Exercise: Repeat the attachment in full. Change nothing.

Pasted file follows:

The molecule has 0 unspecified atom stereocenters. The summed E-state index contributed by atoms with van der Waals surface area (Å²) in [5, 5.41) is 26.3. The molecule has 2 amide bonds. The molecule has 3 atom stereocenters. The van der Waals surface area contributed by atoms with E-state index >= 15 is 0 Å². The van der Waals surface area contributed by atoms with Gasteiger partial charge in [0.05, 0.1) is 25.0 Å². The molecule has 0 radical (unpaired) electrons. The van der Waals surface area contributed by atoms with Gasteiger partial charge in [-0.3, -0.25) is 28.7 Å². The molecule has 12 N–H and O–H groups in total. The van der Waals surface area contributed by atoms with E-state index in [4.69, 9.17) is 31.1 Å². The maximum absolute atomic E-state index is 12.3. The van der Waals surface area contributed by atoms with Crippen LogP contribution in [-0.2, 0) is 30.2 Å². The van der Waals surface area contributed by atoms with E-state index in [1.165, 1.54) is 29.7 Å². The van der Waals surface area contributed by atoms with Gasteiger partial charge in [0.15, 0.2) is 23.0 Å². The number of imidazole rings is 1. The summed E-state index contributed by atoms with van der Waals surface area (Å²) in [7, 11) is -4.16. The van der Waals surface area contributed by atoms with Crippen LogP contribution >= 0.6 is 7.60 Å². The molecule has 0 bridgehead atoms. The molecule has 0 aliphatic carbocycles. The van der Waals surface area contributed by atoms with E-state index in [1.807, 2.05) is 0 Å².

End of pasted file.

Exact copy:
The molecule has 0 unspecified atom stereocenters. The summed E-state index contributed by atoms with van der Waals surface area (Å²) in [5, 5.41) is 26.3. The molecule has 2 amide bonds. The molecule has 3 atom stereocenters. The van der Waals surface area contributed by atoms with E-state index >= 15 is 0 Å². The van der Waals surface area contributed by atoms with Gasteiger partial charge in [0.05, 0.1) is 25.0 Å². The molecule has 0 radical (unpaired) electrons. The van der Waals surface area contributed by atoms with Gasteiger partial charge in [-0.3, -0.25) is 28.7 Å². The molecule has 12 N–H and O–H groups in total. The van der Waals surface area contributed by atoms with E-state index in [4.69, 9.17) is 31.1 Å². The maximum absolute atomic E-state index is 12.3. The van der Waals surface area contributed by atoms with Crippen LogP contribution in [-0.2, 0) is 30.2 Å². The van der Waals surface area contributed by atoms with E-state index in [1.165, 1.54) is 29.7 Å². The van der Waals surface area contributed by atoms with Gasteiger partial charge in [0.15, 0.2) is 23.0 Å². The number of imidazole rings is 1. The summed E-state index contributed by atoms with van der Waals surface area (Å²) in [7, 11) is -4.16. The van der Waals surface area contributed by atoms with Crippen LogP contribution >= 0.6 is 7.60 Å². The molecule has 0 bridgehead atoms. The molecule has 0 aliphatic carbocycles. The van der Waals surface area contributed by atoms with E-state index in [1.807, 2.05) is 0 Å².